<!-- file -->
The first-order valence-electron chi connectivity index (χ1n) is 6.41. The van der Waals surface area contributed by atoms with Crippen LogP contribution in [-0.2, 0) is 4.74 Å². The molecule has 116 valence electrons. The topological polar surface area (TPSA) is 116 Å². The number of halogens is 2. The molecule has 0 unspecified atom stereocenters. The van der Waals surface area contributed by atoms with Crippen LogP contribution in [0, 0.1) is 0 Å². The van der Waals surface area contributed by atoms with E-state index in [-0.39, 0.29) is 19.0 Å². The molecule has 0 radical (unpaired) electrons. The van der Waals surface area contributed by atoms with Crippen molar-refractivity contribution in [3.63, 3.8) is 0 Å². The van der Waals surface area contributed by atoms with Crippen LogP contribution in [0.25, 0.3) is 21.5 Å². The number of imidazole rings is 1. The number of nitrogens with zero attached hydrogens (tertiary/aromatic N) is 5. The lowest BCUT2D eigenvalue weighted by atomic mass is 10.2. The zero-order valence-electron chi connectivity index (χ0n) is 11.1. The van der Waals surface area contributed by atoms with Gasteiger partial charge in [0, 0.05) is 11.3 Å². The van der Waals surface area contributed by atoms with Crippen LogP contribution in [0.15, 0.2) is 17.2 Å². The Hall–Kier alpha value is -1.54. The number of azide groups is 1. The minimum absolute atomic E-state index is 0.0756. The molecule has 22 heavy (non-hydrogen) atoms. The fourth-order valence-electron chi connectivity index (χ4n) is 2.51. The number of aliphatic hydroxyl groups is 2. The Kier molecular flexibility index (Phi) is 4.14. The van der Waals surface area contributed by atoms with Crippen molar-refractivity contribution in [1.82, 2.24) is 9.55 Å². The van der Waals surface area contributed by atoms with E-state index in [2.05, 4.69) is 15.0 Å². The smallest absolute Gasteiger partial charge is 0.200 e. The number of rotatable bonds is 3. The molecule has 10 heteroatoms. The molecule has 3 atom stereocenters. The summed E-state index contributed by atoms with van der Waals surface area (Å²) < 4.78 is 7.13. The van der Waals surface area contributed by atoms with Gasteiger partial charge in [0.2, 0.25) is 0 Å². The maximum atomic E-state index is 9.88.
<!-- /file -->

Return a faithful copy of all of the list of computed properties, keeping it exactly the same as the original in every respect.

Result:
The first-order valence-electron chi connectivity index (χ1n) is 6.41. The van der Waals surface area contributed by atoms with Crippen LogP contribution in [-0.2, 0) is 4.74 Å². The molecule has 116 valence electrons. The topological polar surface area (TPSA) is 116 Å². The number of halogens is 2. The molecule has 0 unspecified atom stereocenters. The van der Waals surface area contributed by atoms with Crippen LogP contribution in [0, 0.1) is 0 Å². The van der Waals surface area contributed by atoms with E-state index in [-0.39, 0.29) is 19.0 Å². The molecule has 0 radical (unpaired) electrons. The van der Waals surface area contributed by atoms with Crippen molar-refractivity contribution in [3.63, 3.8) is 0 Å². The van der Waals surface area contributed by atoms with Crippen LogP contribution in [0.25, 0.3) is 21.5 Å². The number of imidazole rings is 1. The number of nitrogens with zero attached hydrogens (tertiary/aromatic N) is 5. The lowest BCUT2D eigenvalue weighted by atomic mass is 10.2. The zero-order valence-electron chi connectivity index (χ0n) is 11.1. The van der Waals surface area contributed by atoms with Gasteiger partial charge in [0, 0.05) is 11.3 Å². The van der Waals surface area contributed by atoms with Crippen LogP contribution in [0.15, 0.2) is 17.2 Å². The Hall–Kier alpha value is -1.54. The number of azide groups is 1. The minimum absolute atomic E-state index is 0.0756. The molecule has 22 heavy (non-hydrogen) atoms. The fourth-order valence-electron chi connectivity index (χ4n) is 2.51. The number of aliphatic hydroxyl groups is 2. The Kier molecular flexibility index (Phi) is 4.14. The van der Waals surface area contributed by atoms with Crippen molar-refractivity contribution in [1.82, 2.24) is 9.55 Å². The van der Waals surface area contributed by atoms with E-state index in [2.05, 4.69) is 15.0 Å². The smallest absolute Gasteiger partial charge is 0.200 e. The number of rotatable bonds is 3. The molecule has 10 heteroatoms. The molecule has 3 atom stereocenters. The summed E-state index contributed by atoms with van der Waals surface area (Å²) < 4.78 is 7.13. The van der Waals surface area contributed by atoms with Gasteiger partial charge in [0.2, 0.25) is 0 Å². The maximum atomic E-state index is 9.88.